New hope for old theatres
Some fading heritage theatres are becoming venues for vibrant activity
Instead of gracefully sashaying off into the wings after taking a final and rather tragic bow, two of Johannesburg’s grand old theatre dames are reinventing themselves for a new generation of inner-city audiences — as arts education hubs.
Urban decay, the migration of theatre audiences and the passage of time had made the demise of the Windybrow Arts Centre in Hillbrow and the Alhambra Theatre in New Doornfontein seem not only likely but grimly inevitable.
In the case of the Windybrow, maladministration and rotting infrastructure added to the plight of the 121-year-old heritage building, one of the few remaining examples of 19th-century architecture in the city.
The Alhambra saw the light of day as a silent-movie bioscope in 1921 and went through various incarnations before being saved from demolition by impresario Pieter Toerien in 1981 (who bought it for R235,000 as a 37th birthday present to himself). It shuttered its doors in 2000 amid dwindling audiences and has been used as a props storage space ever since.
But these two fading beauties are now getting a new lease of life, as the public and private sectors wake up to the pressing need for arts education as a catalyst for uplifting communities and developing the country’s creative economy.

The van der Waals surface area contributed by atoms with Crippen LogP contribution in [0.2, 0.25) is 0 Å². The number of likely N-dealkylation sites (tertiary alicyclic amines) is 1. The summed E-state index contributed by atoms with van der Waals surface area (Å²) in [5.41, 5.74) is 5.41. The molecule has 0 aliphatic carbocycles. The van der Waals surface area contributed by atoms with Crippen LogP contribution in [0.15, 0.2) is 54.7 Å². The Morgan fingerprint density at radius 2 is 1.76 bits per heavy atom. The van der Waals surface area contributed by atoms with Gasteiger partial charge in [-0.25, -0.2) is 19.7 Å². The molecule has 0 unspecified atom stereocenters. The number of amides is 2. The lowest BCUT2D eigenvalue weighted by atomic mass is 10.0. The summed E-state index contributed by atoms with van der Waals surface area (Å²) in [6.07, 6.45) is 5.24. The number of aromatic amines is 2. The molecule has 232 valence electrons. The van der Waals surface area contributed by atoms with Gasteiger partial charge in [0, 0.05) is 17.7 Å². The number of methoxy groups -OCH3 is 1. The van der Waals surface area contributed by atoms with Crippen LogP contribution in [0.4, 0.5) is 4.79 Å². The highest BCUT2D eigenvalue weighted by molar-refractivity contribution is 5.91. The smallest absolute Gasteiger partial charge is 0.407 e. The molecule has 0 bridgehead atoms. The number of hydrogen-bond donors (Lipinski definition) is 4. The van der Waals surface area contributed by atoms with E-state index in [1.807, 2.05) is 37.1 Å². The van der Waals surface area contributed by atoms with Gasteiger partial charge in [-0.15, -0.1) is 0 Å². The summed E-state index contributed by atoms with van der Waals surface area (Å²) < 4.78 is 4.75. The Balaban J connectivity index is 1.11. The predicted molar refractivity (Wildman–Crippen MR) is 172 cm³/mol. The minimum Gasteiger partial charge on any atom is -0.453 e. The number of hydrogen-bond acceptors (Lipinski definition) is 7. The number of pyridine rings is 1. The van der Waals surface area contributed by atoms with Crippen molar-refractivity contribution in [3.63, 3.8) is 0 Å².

The historic Windybrow, a stone’s throw from the Ponte tower, is being refurbished, after the arts & culture minister placed this national monument under the management of the Market Theatre Foundation in 2014 and the two theatres amalgamated last year.
That year an unspent capital works grant of R11m was used to renovate the mansion, which was in "a desperate state of disrepair", says the foundation’s chief financial officer, Christine McDonald. A further R60m has been allocated by the department of arts & culture over three years to restore the adjacent theatre to its former glory by 2020.
No longer battered and bruised, the freshly minted heritage house has started offering free extramural arts workshops to children from the surrounding areas — anything from 50 to 110 participants a day — as well as other cultural activities.
The nearby Alhambra, a stately but decaying theatre adjacent to Ellis Park stadium, has been sold by Toerien to a consortium that is planning to develop a performing arts academy to fill the crying need for high school education in the creative disciplines.
A visit to the Windybrow reveals a national treasure that was facing ruin but has survived, and majestically so. It now chimes with the chatter and activity of youngsters preparing for their dance, drama, marimba and visual art classes. Some children are quietly paging through books in the reading room, which is sponsored by Exclusive Books.